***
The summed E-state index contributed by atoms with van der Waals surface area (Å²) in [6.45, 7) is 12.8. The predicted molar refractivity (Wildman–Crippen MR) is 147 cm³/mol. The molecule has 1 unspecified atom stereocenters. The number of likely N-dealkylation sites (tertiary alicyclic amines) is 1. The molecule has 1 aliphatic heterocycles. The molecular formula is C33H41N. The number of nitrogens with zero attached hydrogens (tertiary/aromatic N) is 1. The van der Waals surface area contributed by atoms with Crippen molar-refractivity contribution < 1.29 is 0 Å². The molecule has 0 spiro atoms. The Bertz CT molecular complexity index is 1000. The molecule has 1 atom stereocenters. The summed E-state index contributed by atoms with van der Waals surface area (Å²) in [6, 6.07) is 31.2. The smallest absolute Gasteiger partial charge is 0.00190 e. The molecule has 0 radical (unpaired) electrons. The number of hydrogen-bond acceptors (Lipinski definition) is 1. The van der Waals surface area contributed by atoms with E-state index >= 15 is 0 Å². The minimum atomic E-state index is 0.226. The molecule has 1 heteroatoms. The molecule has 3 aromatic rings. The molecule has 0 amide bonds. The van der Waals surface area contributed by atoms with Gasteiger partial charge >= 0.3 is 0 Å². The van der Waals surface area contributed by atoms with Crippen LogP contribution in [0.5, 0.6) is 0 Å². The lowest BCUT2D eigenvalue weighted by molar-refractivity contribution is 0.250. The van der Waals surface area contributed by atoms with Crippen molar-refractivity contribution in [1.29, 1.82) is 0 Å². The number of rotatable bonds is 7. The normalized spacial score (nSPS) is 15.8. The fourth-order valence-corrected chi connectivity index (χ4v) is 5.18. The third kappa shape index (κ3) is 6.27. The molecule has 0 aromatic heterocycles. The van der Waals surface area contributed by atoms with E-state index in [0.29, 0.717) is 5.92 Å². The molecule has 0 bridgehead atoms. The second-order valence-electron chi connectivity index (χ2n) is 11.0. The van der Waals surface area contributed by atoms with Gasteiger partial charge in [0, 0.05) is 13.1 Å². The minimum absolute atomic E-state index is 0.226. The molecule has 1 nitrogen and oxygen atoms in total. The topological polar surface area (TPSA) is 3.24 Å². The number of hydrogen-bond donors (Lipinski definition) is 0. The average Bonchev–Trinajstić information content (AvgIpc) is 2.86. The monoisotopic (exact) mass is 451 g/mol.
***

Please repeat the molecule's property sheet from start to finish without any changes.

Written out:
The summed E-state index contributed by atoms with van der Waals surface area (Å²) in [6.45, 7) is 12.8. The predicted molar refractivity (Wildman–Crippen MR) is 147 cm³/mol. The molecule has 1 unspecified atom stereocenters. The number of likely N-dealkylation sites (tertiary alicyclic amines) is 1. The molecule has 1 aliphatic heterocycles. The molecular formula is C33H41N. The number of nitrogens with zero attached hydrogens (tertiary/aromatic N) is 1. The van der Waals surface area contributed by atoms with Crippen molar-refractivity contribution < 1.29 is 0 Å². The molecule has 0 spiro atoms. The Bertz CT molecular complexity index is 1000. The molecule has 1 atom stereocenters. The summed E-state index contributed by atoms with van der Waals surface area (Å²) in [6, 6.07) is 31.2. The smallest absolute Gasteiger partial charge is 0.00190 e. The molecule has 0 radical (unpaired) electrons. The number of hydrogen-bond acceptors (Lipinski definition) is 1. The van der Waals surface area contributed by atoms with E-state index >= 15 is 0 Å². The minimum atomic E-state index is 0.226. The molecule has 1 heteroatoms. The molecule has 3 aromatic rings. The molecule has 0 amide bonds. The van der Waals surface area contributed by atoms with Gasteiger partial charge >= 0.3 is 0 Å². The van der Waals surface area contributed by atoms with Crippen LogP contribution in [0.5, 0.6) is 0 Å². The lowest BCUT2D eigenvalue weighted by molar-refractivity contribution is 0.250. The van der Waals surface area contributed by atoms with Crippen molar-refractivity contribution in [1.29, 1.82) is 0 Å². The number of rotatable bonds is 7. The normalized spacial score (nSPS) is 15.8. The fourth-order valence-corrected chi connectivity index (χ4v) is 5.18. The third kappa shape index (κ3) is 6.27. The molecule has 0 aromatic heterocycles. The van der Waals surface area contributed by atoms with E-state index in [0.29, 0.717) is 5.92 Å². The molecule has 0 bridgehead atoms. The second-order valence-electron chi connectivity index (χ2n) is 11.0. The van der Waals surface area contributed by atoms with Gasteiger partial charge in [0, 0.05) is 13.1 Å². The minimum absolute atomic E-state index is 0.226. The molecule has 1 nitrogen and oxygen atoms in total. The topological polar surface area (TPSA) is 3.24 Å². The number of hydrogen-bond donors (Lipinski definition) is 0. The average Bonchev–Trinajstić information content (AvgIpc) is 2.86. The monoisotopic (exact) mass is 451 g/mol.